How to protect my computer from viruses when downloading games?
I got new pc and i have some questions. Im using avira antivirus and im downloading games from pirate bay or kickass. Every time i download something i scan it with avira and it says that there are no viruses but it seems i already have some in computer. Help please :D
- tumbleweed_biffLv 77 years agoFavorite Answer
You need to have a resident AV program installed and running at all times. Scanning things you download is also a good thing to do.
Top free AV products
BitDefender Free, ZoneAlarm Free, Adaware Free, Commodo Free, Avast, Avira, AVG
My recent survey of several independent testing labs shows Kaspersky, eSET, and BitDefender as the top paid AV products.
How to remove a virus -
I) The best solution is to back up your data and perform a factory restore. Install a reputable AV program after the restore and download the latest updates before restoring your data.
II) That not being practical for many, try either of the next two methods:
(Please note that it is important to use one of these two methods as you need to boot and scan knowing that no viruses are already in memory. If you try and install an AV product on a machine already infected then there is a decent chance that the virus will be able to hide/relocate from the scanner.)
1) On a clean computer, download 1 or more free bootable AV products. Five I know of are Avira, AVG, Avast, Kaspersky, and G Data. Often referred to as a Rescue Disc.
(There is a handy product called sardu (www.sarducd.it) which will create a flash drive/Cd capable of having multiple AV products built into it. It isn't perfect yet, but it does do the job pretty well. I keep a copy on a flash drive for whenever I go to someone's house to help with computer problems and I have a number of other diagnostic tools included as well.)
2) Create the bootable media and include the latest virus definitions
3) Boot the infected/suspect computer by using the bootable media and run a full/complete/deep scan of the computer using preferably at least two different ones. No AV product gets them all, but 2 different products should find and remove just about anything.
B) Alternative method:
1) remove the hard drive from the infected computer
2) slave the drive to a clean computer which already has at least one AV product already installed with the most current definitions. You can do this by installing it into the case (for a desktop) or by putting the drive in an external drive case which you can get for the low teens $. These can be USB (get at least USB 2.0) or eSata - if the 2nd computer has an eSata connection.
3) From the clean machine, run a full/complete scan of the slaved hdd. The computer should already be booted when you connect the external drive, with the AV product already in residential memory (it will have an icon down next to the clock). Then open the AV and run it on the drive. In an ideal world, you should really use two different AV products.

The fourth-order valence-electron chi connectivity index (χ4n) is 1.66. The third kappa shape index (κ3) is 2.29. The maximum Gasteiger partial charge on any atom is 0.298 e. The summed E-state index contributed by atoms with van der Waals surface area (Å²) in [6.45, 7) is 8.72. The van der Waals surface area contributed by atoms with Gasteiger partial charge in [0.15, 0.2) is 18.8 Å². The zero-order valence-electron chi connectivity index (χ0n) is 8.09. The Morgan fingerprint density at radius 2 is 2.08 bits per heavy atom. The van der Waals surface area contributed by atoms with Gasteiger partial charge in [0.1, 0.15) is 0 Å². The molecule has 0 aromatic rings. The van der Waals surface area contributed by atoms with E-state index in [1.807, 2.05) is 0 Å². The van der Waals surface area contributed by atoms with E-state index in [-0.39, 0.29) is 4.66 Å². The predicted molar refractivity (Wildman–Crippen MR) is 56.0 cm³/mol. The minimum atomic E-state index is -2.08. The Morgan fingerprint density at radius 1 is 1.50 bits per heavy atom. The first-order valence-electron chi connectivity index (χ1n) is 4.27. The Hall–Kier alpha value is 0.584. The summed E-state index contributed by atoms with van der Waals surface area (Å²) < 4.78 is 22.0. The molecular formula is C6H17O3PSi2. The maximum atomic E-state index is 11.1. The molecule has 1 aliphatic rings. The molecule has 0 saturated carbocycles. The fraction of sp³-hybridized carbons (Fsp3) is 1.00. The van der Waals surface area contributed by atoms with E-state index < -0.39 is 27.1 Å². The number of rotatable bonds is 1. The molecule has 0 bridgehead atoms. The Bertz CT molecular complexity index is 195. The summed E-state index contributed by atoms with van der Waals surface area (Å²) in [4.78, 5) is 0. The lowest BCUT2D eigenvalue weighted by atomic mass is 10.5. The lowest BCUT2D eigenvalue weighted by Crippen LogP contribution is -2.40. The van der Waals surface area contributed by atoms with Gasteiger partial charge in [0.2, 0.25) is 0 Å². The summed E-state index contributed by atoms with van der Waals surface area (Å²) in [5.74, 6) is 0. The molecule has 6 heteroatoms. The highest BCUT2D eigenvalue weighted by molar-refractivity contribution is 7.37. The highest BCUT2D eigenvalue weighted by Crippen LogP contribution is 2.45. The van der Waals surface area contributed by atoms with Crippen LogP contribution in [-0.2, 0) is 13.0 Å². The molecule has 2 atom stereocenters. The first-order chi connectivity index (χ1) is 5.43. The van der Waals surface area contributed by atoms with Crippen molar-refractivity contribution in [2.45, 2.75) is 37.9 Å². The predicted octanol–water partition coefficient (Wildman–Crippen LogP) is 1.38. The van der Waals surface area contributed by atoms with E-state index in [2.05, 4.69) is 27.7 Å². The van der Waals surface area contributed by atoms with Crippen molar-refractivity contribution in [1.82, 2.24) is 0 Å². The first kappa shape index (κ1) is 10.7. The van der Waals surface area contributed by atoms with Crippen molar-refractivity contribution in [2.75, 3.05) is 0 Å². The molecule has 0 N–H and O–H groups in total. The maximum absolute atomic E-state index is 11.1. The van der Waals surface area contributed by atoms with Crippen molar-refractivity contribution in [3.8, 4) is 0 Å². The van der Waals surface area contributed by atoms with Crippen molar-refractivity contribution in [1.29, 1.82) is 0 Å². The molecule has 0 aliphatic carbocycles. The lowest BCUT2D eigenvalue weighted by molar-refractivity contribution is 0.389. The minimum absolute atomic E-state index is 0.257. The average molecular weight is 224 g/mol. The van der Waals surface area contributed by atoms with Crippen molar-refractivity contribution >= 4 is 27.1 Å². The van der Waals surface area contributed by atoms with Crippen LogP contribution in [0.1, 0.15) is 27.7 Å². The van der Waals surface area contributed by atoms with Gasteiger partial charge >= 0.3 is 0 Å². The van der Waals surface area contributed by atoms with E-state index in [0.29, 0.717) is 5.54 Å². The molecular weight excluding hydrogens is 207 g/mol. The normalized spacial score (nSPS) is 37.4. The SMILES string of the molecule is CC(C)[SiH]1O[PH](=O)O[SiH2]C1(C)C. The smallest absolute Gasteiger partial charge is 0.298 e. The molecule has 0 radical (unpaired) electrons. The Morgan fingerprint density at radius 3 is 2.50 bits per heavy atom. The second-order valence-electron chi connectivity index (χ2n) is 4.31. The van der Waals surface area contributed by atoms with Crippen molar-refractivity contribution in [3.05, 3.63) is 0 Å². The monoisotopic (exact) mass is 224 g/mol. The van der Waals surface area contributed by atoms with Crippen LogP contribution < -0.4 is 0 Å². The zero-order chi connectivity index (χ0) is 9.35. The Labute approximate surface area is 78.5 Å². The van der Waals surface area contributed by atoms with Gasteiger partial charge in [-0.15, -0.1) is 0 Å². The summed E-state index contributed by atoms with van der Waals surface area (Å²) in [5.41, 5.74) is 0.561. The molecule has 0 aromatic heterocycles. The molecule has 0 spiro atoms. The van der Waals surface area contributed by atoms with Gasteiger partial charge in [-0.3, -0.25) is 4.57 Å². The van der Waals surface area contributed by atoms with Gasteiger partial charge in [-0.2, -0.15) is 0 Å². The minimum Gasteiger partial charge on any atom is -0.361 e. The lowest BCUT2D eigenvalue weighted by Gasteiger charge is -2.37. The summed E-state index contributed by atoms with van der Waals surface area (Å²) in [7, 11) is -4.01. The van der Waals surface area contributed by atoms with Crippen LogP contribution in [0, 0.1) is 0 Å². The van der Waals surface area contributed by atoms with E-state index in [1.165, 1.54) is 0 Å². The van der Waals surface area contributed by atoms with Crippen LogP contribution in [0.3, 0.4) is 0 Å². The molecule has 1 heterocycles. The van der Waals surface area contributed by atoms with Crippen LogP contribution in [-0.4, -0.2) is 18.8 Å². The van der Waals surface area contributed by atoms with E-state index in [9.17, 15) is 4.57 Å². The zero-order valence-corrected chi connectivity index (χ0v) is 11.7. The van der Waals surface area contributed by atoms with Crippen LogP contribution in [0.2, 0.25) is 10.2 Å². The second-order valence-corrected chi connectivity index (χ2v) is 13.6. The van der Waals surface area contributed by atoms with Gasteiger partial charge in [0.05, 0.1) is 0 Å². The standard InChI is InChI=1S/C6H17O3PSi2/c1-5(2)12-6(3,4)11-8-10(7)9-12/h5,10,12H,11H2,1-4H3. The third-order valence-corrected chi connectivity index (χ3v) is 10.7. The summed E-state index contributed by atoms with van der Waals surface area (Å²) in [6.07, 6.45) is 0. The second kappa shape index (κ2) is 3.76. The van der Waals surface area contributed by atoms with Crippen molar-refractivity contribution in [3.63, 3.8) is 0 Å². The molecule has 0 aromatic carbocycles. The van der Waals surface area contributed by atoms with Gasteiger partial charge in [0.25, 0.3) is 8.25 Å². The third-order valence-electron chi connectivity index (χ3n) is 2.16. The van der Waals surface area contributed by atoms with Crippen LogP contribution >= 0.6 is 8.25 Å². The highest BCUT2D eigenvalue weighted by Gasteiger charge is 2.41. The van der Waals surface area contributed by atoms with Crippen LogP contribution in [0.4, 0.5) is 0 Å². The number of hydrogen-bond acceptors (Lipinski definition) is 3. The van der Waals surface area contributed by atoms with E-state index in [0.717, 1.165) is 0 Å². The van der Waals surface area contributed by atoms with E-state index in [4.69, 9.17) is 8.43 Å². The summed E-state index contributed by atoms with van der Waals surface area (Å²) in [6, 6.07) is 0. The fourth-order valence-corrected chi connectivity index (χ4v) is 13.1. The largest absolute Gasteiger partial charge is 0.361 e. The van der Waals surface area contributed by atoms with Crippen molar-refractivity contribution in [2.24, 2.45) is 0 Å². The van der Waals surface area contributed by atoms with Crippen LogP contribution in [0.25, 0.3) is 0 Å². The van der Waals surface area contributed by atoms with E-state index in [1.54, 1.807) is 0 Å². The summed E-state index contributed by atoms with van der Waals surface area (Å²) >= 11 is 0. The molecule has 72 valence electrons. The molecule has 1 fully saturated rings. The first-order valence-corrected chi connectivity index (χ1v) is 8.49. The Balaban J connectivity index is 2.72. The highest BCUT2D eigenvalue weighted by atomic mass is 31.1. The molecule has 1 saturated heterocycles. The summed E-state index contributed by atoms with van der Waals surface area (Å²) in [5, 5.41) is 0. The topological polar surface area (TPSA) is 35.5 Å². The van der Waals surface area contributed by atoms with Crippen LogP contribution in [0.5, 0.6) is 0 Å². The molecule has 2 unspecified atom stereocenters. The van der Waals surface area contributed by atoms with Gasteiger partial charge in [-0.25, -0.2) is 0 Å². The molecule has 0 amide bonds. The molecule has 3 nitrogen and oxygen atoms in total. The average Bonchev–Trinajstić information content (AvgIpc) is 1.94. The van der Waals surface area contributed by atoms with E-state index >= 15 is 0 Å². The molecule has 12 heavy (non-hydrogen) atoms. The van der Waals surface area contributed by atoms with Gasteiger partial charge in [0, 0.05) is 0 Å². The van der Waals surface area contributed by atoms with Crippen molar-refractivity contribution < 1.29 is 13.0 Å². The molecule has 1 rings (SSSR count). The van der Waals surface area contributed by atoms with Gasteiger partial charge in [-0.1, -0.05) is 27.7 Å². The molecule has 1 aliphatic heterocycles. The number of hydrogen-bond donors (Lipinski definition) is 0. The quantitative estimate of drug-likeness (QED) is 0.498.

III) If you are unable to do the above, then download and install an AV product and then run it at its deepest level scan. This is not the ideal method as many viruses can hide from AV products if they are already in memory and running before the AV software is executed. There are numerous free ones. I strongly recommend two different AV products and one Adware/Spyware product. For free AV, I would typically recommend Avira, AVG, or Avast as the installed resident (always running) AV solution and Malwarebytes as a secondary, on demand AV product which I run on a weekly basis. For Spyware and Adware, the two top performers there are AdAware (Lavasoft.com) and Spybot Search and Destroy (safer-networking.org) Both offer a free and paid version. The free version is good, the paid version offers more bells and whistles, just like with the AV products.
Once the virus(es) is/are removed, change any and all passwords having to do with anything important like e-mail, financial-banking logins, etc. as those have probably been captured and sent to the author of the virus.
Microsoft Security Essentials is NOT a good AV program, providing some of the lowest detection and removal rates in the industry.
Prior to Windows 8, Microsoft Defender was NOT an AV program. Long ago it was a good anti-spy program written by Sunbelt. During the intervening years since Microsoft's purchase it has lagged far behind other anti-spy/anti-adware programs significantly. In order to add to the confusion and frustration of users around the world, Microsoft, in their infinite wisdom, decided to rename the updated Microsoft Security Essentials in Windows 8 as Windows Defender – probably because the reputation of MSSE was so bad.
- Anonymous7 years ago
This is the link where I've downloaded Avira for free http://bitly.com/1p33RVF
I heard many different opinions about the best anti-virus available on the market. I always used Avira antivirus and works very perfectly!
The last version realised have a lot of new function and give a full protection of the computer!
It works very well.
- NahumLv 77 years ago
You can completely avoid viruses by not downloading torrents.
The reason the games are available via torrent is to bait you into installing malware. Hackers love greedy fools.
Would you rather pay up to $60, or give away all of your financial info, account logins and computing resources?
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- Big GLv 67 years ago
Learn a lesson Jack Sparrow.
Follow Nahun's advice, otherwise you'll end up with an expensive
- PC ExpertLv 57 years ago
If you suspect that you have something on your computer, try scanning for rootkits that take control of the operating system using either Malwarebytes Anti-Rootkit, Kaspersky TDSS Killer or Trend Micro Rootkitbuster.
- DurantashLv 57 years ago
Purchase and use one good AV from most valid security company :